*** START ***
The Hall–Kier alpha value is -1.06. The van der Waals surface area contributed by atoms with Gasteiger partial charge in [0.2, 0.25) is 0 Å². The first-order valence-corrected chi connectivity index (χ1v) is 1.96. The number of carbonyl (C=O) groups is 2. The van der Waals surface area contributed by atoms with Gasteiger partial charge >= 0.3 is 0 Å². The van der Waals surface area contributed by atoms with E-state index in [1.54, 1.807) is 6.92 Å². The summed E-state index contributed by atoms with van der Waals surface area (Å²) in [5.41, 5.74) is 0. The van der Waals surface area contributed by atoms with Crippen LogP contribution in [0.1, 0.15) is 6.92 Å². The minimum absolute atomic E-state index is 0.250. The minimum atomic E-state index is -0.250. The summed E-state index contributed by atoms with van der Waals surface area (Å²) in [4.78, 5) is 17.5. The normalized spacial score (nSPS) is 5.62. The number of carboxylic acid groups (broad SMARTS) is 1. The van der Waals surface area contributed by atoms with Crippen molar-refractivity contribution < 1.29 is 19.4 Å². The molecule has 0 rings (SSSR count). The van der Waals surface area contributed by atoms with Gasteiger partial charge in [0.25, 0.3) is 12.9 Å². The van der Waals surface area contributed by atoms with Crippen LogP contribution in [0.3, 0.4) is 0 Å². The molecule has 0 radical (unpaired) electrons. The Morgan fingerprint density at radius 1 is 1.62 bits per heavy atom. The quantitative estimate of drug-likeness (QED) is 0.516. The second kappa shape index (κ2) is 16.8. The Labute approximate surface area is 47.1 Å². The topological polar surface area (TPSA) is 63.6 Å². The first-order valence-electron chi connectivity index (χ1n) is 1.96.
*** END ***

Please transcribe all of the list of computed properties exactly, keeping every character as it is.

The Hall–Kier alpha value is -1.06. The van der Waals surface area contributed by atoms with Gasteiger partial charge in [0.2, 0.25) is 0 Å². The first-order valence-corrected chi connectivity index (χ1v) is 1.96. The number of carbonyl (C=O) groups is 2. The van der Waals surface area contributed by atoms with Gasteiger partial charge >= 0.3 is 0 Å². The van der Waals surface area contributed by atoms with E-state index in [1.54, 1.807) is 6.92 Å². The summed E-state index contributed by atoms with van der Waals surface area (Å²) in [5.41, 5.74) is 0. The van der Waals surface area contributed by atoms with Crippen LogP contribution in [0.1, 0.15) is 6.92 Å². The minimum absolute atomic E-state index is 0.250. The minimum atomic E-state index is -0.250. The summed E-state index contributed by atoms with van der Waals surface area (Å²) in [4.78, 5) is 17.5. The normalized spacial score (nSPS) is 5.62. The number of carboxylic acid groups (broad SMARTS) is 1. The van der Waals surface area contributed by atoms with Crippen molar-refractivity contribution < 1.29 is 19.4 Å². The molecule has 0 rings (SSSR count). The van der Waals surface area contributed by atoms with Gasteiger partial charge in [0.25, 0.3) is 12.9 Å². The van der Waals surface area contributed by atoms with Crippen LogP contribution in [0.3, 0.4) is 0 Å². The molecule has 0 radical (unpaired) electrons. The Morgan fingerprint density at radius 1 is 1.62 bits per heavy atom. The quantitative estimate of drug-likeness (QED) is 0.516. The second kappa shape index (κ2) is 16.8. The Labute approximate surface area is 47.1 Å². The topological polar surface area (TPSA) is 63.6 Å². The first-order valence-electron chi connectivity index (χ1n) is 1.96.